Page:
I mentioned the launching of the new family law arbitration scheme by the Institute of Family Law Arbitrators ('IFLA') in this post on Wednesday. Family Law Week now reports that the launch has provoked a debate about the enforceability of arbitration awards.
In particular, Carl Gardner of the Head of Legal blog has written a piece in The Guardian in which he asks What's legal about family arbitration? Commenting on that piece, Gillian Douglas, Professor of Law at Cardiff Law School, takes the view that arbitration awards cannot be binding, and that they "will have to be incorporated into consent orders, in line both with the Supreme Court's approach in Radmacher and the terms of s 34 of the Matrimonial Causes Act 1973".
What does the IFLA say? Well, at the time that I'm writing this the FAQS page on their website doesn't seem to be working properly, but looking at the source code for that page one can see the answers to the stated questions, which include: Is an award final and binding?, to which the answer is:
"Yes, it is agreed to be binding between the parties. Currently family law does not permit parties to make their own arrangements for financial and/or property issues on divorce or separation simply by agreement, without the possibility of court review. The Rules in relation to awards acknowledge this: if the subject matter of the award makes it necessary, the parties are bound to apply to the court for an order in the same or similar terms as the award (see paragraph 6.5 of ARB1). This will usually be necessary.
Following recent rulings by the courts on pre- and post-nuptial agreements, it is expected that the Courts will generally uphold awards made under the Scheme. An award will be the outcome of an impartial adjudication following a recognised process – supported by the Arbitration Act – whose object is to achieve a fair result. It is expected that Courts will enforce awards made under the Scheme.""If the subject matter of the award makes it necessary" (see also Article 13 of the Scheme's Rules): The Family Law Week article quotes Grant Howell, one of the first group of family lawyers to qualify as an arbitrator, in which he gives two examples of when a court order would be required, i.e. when future claims are to be dismissed (which is likely to be in most cases) and to share a pension (which is likely to be very common). This suggests that he believes that orders will not be required for most other matters (which actually might be quite few in number), but I'm not so sure.
For what it's worth, I'm with Gillian Douglas. I think an arbitration award will not be binding until it is incorporated into a consent order, as with an agreement. This means, of course, that the award must meet with the approval of the court, and that no order will be made (making the award unenforceable) if it does not. Having said that, I agree that the courts are likely to uphold awards.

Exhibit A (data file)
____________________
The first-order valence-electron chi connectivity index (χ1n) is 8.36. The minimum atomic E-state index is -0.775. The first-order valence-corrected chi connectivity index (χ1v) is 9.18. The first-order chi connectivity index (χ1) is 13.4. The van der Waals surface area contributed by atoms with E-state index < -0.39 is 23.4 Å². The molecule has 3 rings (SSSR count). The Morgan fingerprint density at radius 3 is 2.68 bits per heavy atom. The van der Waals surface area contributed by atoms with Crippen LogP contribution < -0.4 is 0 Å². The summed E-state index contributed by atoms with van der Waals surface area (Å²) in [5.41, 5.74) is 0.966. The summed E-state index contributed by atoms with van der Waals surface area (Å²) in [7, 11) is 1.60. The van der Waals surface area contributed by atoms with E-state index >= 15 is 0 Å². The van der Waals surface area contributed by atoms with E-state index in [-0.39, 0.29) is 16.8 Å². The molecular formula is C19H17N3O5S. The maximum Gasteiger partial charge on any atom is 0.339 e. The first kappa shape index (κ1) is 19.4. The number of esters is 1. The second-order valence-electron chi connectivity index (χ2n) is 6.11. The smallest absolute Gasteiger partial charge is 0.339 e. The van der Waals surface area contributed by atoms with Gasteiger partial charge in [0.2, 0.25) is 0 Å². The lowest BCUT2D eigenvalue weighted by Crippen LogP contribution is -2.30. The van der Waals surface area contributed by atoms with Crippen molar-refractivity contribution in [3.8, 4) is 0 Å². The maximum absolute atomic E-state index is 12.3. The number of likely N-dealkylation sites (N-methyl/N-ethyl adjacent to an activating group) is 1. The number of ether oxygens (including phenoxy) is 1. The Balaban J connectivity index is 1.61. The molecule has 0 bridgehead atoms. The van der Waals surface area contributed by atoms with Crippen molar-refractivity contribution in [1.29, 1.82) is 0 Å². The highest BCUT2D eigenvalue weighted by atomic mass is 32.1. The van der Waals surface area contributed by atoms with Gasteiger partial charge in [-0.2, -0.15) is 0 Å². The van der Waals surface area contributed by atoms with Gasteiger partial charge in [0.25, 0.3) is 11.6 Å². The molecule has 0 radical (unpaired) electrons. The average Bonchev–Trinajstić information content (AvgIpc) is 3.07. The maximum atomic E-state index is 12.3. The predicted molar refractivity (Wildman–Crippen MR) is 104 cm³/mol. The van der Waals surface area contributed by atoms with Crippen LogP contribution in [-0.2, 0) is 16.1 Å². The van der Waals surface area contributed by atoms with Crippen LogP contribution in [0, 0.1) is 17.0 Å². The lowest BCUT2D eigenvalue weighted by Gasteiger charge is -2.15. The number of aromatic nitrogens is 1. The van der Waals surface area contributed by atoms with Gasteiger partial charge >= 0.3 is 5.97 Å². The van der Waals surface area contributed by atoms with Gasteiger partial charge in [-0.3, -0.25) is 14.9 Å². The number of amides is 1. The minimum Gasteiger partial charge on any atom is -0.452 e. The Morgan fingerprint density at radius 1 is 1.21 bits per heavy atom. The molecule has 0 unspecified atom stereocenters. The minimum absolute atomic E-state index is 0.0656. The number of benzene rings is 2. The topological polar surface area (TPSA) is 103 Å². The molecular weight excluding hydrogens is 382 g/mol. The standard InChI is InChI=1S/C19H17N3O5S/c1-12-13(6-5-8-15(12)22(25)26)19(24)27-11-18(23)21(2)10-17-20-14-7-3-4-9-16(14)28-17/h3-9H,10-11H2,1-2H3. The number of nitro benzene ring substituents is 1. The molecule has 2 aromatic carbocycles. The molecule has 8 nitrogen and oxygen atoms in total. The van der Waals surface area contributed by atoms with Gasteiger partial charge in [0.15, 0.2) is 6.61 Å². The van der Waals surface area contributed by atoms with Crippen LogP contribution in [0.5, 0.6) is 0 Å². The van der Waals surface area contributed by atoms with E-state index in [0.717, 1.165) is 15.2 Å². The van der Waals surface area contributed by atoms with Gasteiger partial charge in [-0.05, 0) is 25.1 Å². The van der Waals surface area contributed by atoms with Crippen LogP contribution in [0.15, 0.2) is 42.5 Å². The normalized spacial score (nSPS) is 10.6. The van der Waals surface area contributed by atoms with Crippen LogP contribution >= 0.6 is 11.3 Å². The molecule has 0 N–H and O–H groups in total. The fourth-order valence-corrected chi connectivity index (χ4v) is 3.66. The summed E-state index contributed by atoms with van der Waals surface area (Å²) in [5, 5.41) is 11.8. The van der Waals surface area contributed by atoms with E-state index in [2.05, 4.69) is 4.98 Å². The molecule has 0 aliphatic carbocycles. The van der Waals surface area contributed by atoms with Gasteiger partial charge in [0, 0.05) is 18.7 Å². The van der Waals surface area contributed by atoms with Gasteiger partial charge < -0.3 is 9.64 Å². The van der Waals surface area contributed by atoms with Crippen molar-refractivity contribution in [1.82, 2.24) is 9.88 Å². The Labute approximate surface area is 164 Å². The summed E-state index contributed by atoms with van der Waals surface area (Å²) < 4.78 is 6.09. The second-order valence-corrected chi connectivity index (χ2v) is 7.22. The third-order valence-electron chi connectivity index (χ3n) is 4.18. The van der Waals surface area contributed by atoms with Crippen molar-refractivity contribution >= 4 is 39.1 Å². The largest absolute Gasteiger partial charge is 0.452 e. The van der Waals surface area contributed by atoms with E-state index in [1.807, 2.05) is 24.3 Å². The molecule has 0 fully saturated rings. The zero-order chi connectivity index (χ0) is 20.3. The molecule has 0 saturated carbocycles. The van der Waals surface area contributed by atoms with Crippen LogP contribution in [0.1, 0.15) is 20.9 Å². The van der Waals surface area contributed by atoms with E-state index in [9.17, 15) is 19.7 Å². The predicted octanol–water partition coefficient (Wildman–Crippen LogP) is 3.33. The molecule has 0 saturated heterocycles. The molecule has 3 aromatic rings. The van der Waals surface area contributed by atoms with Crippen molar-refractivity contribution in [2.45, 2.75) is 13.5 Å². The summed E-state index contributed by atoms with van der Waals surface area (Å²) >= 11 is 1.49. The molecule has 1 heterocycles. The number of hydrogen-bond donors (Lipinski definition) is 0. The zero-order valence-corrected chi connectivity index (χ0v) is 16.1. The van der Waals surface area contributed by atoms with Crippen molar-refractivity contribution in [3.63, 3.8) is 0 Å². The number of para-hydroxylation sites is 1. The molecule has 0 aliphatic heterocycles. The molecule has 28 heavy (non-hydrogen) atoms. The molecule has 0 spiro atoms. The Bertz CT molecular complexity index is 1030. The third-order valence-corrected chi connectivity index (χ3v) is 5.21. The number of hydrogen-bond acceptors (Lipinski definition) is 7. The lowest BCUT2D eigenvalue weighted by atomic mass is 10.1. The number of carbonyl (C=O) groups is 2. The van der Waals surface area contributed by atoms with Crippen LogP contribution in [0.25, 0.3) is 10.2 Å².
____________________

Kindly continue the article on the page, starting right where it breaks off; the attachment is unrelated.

Moving on, when I first heard about family arbitration I wondered about the cost - in particular, whether it will just be something for the better-off (with the likely abolition of legal aid, it would be very timely if it were available for all). The IFLA FAQ has this to say on the subject of the arbitrator's fees and expenses:
"The arbitrator and the parties will set the level of the arbitrator’s fees (usually on an hourly or daily basis) by agreement at the outset of the arbitration.
The usual arrangement will be for the parties to bear the arbitrator’s fees and expenses (as well as IFLA’s fees and expenses) in equal shares. However, the arbitrator has a discretion under the Rules to order a party to pay more than an equal share (even up to the full amount) if that is appropriate because of the conduct of that party in relation to the arbitration."All very well, but how much are the arbitrator's fees? Well, the only indication that I've found was in this article in The Telegraph yesterday, which suggests that they may be up to £5,000 a day. There is no indication of the source of this figure, but if it is any where near typical then it is very disappointing, although not surprising, given the calibre of the first crop of arbitrators. It may not be much for the well-off, but I doubt whether many couples of moderate means would be prepared to agree to such a sum, even if a contested financial dispute application might cost considerably more. Perhaps when substantially more than the present 35 arbitrators are trained, including people from the less exalted echelons of the profession, we may see fees dropping to more affordable sums.